Friday, June 14, 2013
An intro to Itza
Itza is a 2d10 game, that means that a 2d10 is used where usually a d20 would have been used in other d20 based games. All other dice are also used and in some cases in large numbers.
Attributes & Skill Use
Characters have two sets of attributes, primary which the player rolls and secondary which are calculated from the primary and can be improved over time through training. Skill and attribute checks can be called for by the GM for any of the attributes, primary or secondary, although secondary attributes are most commonly used with skills as they represent the actual training of the character.
Skill checks require the player to roll bellow the attribute associated with the skill. Skills have ranks that can be increased through training. Each rank grants the character a +1 bonus to the associated attribute. For example a character with an expert rank at something gains a +2. If the associated attribute value is 13, the player would need to roll 15 or less to succeed.
Characters have three types of power points that represent the mind, body and soul of the character. These are Q'ort, Stamina and R'ho respectively. Power points represent the capacity the character has to affect the world, they are the energy that powers the characters special abilities. To make a common analogy to other games, Q'ort is mana for magic user powers, Stamina is endurance to physical punishment and strain, R'ho is mana for cleric powers, those involving the conscience/spirit (stress, mind spells, mind effects, psionic attacks etc) or activities demanding great concentration.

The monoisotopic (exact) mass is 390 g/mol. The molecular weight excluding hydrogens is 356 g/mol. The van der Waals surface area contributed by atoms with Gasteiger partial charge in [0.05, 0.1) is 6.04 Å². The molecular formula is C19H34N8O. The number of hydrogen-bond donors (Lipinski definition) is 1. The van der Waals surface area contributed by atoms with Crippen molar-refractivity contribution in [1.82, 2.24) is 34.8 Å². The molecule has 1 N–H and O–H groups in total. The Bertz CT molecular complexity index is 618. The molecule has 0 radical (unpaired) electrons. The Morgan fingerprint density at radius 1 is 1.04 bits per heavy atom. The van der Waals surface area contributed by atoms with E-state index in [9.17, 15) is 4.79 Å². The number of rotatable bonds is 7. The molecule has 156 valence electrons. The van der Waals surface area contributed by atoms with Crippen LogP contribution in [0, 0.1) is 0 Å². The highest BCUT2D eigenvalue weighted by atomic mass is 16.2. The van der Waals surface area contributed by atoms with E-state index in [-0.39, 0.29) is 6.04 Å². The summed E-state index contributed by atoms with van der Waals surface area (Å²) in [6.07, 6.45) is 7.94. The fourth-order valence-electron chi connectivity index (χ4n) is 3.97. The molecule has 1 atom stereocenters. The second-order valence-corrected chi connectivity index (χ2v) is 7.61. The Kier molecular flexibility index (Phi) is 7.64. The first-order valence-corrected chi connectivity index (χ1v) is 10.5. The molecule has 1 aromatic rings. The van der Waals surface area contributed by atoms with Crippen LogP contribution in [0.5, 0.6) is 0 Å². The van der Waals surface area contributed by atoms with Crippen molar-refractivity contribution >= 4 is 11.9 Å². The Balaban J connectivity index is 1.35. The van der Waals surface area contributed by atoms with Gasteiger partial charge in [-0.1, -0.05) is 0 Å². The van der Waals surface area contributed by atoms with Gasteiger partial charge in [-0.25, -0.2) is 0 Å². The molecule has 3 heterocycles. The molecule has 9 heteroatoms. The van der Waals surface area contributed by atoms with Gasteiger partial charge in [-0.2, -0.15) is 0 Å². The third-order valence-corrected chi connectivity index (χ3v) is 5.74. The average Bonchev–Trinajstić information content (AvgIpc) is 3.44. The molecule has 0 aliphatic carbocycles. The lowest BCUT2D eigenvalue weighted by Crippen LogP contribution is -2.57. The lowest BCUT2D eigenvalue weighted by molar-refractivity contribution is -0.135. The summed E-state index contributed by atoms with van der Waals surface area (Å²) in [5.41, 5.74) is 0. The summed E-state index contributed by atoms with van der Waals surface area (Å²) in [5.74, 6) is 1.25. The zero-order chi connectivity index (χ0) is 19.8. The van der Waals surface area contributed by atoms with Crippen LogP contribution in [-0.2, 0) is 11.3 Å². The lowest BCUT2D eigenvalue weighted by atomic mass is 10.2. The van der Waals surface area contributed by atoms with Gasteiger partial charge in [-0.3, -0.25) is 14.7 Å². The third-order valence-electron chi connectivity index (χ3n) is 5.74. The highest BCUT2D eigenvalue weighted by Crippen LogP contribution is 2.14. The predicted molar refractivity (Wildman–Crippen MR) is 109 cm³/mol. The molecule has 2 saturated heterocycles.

Spells, powers (like the wayob powers) and skills require power points. When attacked characters will suffer damage to stamina first and then if the damage is too high this will overflow to hit points (see combat below). Magic use will require Q'ort points to cast and skills and wayob powers will require R'ho. Skills can be turned on by notifying the GM. For example some find traps, detect ambush, or remove mines can be called on by the player so the character is particularly aware of such events. These type of skills put a great deal of stress on the mind of the character and will require rest to recover lost R'ho points invested in keeping this activity up.
Wayob powers are a special power characters have in Itza. All are born with an affinity to an animal. A character may develop this affinity through training and gain more powers from the animal. But be careful as this may consume the character and let the animal take over. Turning him into a nahual. Some of the more powerful animals also have the most treacherous spirits. So be careful with your wayob.
Character Templates, Collegiae & Training
Itza is a point buy system disguised as a class based game. Character templates are quick starts based on selected collegiae. Collegiae in turn are "schools of training" to which characters can "subscribe" and then progress by gaining new skills and powers under each collegiae. Multiclassing becomes possible by simply buying into different collegiae.
As characters progress in a collegia, they gain more and more skills and powers. These have an ongoing cost. That is, part of the gained XP in every adventure must be paid in upkeep. Each skill and power has a percentage upkeep cost. The sum of all these is the character's upkeep cost. For example it may be 22%. That means that out of each 100 XP points 22 are spent in upkeep and the character only accumulates 78 XP points. XP is then converted to role point (at 500 XP per role point). Role points are then used to buy skills, training and acquire entrance into new collegia.